While claiming tax deductions, the Income Tax form has to clearly specify whether it is a self-contribution or a contribution made by an employer on behalf of its employee. Transaction statements have to be presented as a proof for claiming tax deductions under Section 80CCD.
Section 80CCD comprises of two sections:
This sub-section of Section 80CCD defines the rules related to tax deductions that income tax assesses can avail, irrespective of whether they are employed by the government or any other employers or are self-employed. This applies to all citizens of India, including NRIs, between the ages of 18 years to 60 years to NPS, who contribute to the NPS voluntarily.
The deduction is restricted to a maximum of 10% of salary for salaried employees and 10% of gross income for self-employed taxpayers, i.e. taxpayers who are not salaried employees. Here, salary refers to the total of basic pay and dearness allowance. However, this was applicable only for the FY 2016-17 because the limit has been increased to 20% from the next financial year, i.e. FY 2017-18 onwards. The deduction amount cannot be more than INR 1.5 lakh in a particular fiscal year.
Part (1B) under Section 80CCD has been introduced through amendments made to the 2015 Union Budget. It offers an additional deduction of INR 50,000 for assesses, both salaried and self-employed, who have contributed to NPS. After including 80CCD (1B), the maximum deduction limit is restricted to no more than INR 2 lakh. Tax benefits under this sub-section can be claimed over and above deductions the limit of Section 80CCD (1).
This sub-section of Section 80CCD of Income Tax Act, 1961 is applicable when an employer contributes towards an NPS fund on behalf of its employees. An employer can contribute towards an employee’s NPS, along with contributions towards PPF and EPF. The contribution of the employer can be equal or higher or lower than the employee’s contribution towards NPS. Deductions under this section can be availed only by salaried employees and not self-employed. The employed are eligible for deductions over and above the limit as per Section 80CCD (1).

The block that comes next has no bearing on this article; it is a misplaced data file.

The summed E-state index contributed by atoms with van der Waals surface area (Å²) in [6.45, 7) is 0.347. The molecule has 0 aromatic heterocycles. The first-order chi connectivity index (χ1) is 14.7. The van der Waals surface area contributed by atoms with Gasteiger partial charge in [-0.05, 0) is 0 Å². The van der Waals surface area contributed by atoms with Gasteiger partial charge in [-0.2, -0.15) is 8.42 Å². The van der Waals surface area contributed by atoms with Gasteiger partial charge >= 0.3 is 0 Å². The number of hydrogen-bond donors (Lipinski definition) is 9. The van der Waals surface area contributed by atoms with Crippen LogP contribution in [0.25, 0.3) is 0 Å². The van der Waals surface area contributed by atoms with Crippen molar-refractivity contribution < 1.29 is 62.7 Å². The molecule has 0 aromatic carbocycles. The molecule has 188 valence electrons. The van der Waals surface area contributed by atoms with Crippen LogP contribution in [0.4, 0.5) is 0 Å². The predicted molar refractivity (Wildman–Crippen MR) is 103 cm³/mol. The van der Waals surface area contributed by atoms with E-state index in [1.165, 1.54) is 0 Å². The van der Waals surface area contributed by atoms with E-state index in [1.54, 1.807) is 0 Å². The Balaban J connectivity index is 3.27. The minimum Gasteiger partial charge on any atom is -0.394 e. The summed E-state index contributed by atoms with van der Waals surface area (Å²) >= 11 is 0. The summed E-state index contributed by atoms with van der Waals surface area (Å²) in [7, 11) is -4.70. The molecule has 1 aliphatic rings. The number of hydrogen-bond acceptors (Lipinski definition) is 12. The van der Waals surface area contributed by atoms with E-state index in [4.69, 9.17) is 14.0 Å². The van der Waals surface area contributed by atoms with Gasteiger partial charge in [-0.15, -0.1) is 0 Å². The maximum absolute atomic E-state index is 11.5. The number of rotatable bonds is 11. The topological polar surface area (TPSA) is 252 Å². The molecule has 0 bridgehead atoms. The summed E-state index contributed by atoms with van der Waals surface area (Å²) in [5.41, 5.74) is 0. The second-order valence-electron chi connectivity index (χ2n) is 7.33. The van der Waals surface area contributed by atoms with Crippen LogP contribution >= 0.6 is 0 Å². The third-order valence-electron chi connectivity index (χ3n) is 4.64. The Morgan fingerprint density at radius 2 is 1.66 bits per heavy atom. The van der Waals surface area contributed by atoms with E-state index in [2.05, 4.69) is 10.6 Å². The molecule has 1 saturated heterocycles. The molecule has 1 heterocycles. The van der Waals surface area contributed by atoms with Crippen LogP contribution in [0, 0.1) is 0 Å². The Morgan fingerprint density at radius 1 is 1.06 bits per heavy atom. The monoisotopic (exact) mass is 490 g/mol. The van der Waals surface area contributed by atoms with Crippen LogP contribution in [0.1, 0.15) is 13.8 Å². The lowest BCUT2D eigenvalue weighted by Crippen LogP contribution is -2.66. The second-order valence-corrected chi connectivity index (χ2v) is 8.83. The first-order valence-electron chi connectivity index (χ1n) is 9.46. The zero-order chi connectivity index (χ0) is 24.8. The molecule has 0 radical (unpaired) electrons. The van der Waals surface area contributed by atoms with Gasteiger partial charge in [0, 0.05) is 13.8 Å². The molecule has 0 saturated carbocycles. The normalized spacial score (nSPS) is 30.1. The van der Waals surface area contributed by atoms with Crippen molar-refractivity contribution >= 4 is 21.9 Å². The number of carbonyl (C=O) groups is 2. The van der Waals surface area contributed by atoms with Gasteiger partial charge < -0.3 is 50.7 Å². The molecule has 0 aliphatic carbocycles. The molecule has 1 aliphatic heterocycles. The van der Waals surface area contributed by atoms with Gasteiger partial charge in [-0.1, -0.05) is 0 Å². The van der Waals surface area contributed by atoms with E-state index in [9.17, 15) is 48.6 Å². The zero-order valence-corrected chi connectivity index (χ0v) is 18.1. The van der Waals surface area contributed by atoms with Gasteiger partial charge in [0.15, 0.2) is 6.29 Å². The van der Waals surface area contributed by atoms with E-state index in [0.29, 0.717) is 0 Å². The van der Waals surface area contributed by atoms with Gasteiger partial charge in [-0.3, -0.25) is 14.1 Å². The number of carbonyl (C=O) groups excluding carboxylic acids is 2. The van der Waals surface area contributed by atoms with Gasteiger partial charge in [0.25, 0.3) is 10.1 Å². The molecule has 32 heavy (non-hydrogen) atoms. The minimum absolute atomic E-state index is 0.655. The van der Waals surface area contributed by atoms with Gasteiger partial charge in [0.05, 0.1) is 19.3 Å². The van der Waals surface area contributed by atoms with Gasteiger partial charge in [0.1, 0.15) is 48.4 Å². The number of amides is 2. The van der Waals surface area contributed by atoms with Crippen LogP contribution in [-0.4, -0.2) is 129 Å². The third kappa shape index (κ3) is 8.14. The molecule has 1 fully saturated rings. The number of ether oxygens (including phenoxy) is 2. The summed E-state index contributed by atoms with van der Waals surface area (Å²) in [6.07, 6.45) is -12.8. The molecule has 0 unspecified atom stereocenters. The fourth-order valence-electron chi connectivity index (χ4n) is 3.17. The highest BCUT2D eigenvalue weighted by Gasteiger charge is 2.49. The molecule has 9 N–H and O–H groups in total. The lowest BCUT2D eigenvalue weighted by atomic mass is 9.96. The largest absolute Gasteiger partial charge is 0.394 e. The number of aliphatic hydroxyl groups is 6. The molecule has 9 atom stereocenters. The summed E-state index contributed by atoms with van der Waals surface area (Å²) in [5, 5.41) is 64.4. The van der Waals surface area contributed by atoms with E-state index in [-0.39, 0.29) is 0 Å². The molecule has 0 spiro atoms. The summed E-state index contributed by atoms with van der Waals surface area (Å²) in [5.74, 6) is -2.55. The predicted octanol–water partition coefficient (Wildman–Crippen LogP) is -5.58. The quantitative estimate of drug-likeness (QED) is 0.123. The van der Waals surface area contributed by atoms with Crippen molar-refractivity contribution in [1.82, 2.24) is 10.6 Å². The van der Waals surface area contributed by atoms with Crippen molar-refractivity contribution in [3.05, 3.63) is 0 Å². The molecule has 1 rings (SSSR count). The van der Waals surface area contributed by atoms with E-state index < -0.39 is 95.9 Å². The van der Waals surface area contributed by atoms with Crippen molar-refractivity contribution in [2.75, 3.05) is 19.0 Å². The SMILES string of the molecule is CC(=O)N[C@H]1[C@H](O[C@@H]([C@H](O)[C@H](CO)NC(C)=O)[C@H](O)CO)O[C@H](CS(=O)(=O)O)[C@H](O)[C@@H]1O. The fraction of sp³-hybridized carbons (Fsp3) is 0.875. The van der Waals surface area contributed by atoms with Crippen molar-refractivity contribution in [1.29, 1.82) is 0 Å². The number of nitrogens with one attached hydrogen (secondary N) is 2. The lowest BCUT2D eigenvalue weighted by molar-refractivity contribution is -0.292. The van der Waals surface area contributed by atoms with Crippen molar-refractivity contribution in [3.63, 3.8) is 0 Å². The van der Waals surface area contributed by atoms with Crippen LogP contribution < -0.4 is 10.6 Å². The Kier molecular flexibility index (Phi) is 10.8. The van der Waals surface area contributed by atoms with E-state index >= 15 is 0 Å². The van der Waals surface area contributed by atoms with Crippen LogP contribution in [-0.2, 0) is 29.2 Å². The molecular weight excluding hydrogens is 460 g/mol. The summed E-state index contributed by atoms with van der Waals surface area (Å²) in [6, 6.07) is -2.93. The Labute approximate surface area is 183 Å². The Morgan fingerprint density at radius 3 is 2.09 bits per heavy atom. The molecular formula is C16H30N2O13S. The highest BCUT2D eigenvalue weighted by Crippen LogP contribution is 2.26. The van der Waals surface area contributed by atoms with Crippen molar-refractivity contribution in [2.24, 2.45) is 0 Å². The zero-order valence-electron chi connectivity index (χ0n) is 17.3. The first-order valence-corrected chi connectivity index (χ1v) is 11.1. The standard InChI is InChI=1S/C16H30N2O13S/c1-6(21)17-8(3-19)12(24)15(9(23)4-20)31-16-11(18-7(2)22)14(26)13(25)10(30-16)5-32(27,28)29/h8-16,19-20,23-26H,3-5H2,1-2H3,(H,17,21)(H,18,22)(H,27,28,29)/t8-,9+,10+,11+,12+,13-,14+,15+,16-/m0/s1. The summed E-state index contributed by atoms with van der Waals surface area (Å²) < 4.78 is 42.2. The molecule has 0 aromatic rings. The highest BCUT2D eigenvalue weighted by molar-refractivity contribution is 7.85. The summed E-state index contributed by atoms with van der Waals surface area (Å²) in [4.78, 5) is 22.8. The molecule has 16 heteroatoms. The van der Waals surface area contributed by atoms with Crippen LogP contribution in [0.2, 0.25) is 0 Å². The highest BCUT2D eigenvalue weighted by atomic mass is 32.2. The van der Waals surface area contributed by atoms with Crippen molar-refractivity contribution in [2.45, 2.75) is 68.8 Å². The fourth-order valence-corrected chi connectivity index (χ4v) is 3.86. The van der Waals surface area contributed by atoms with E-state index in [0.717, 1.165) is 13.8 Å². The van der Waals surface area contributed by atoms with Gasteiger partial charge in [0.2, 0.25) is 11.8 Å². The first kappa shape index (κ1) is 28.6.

In this case, employees can claim deductions under Section 80CCD (2) up to 10% of their salary, i.e. basic salary and dearness allowance taken together, or equivalent to the gross total income or equivalent to the contribution made towards NPS by the employer.
The following will give you a comprehensive idea about the terms that you should be aware of for claiming deductions under Section 80CCD.
Tax benefits are applicable on contributions made to the NPS by salaried and self-employed assesses as well as their employers.
The applicable tax deduction that can be claimed is 10% of salary (basic and dearness allowance) for salaried assesses or 10% of gross income for the self-employed can be claimed with the maximum deduction of up to INR 1.5 lakhs.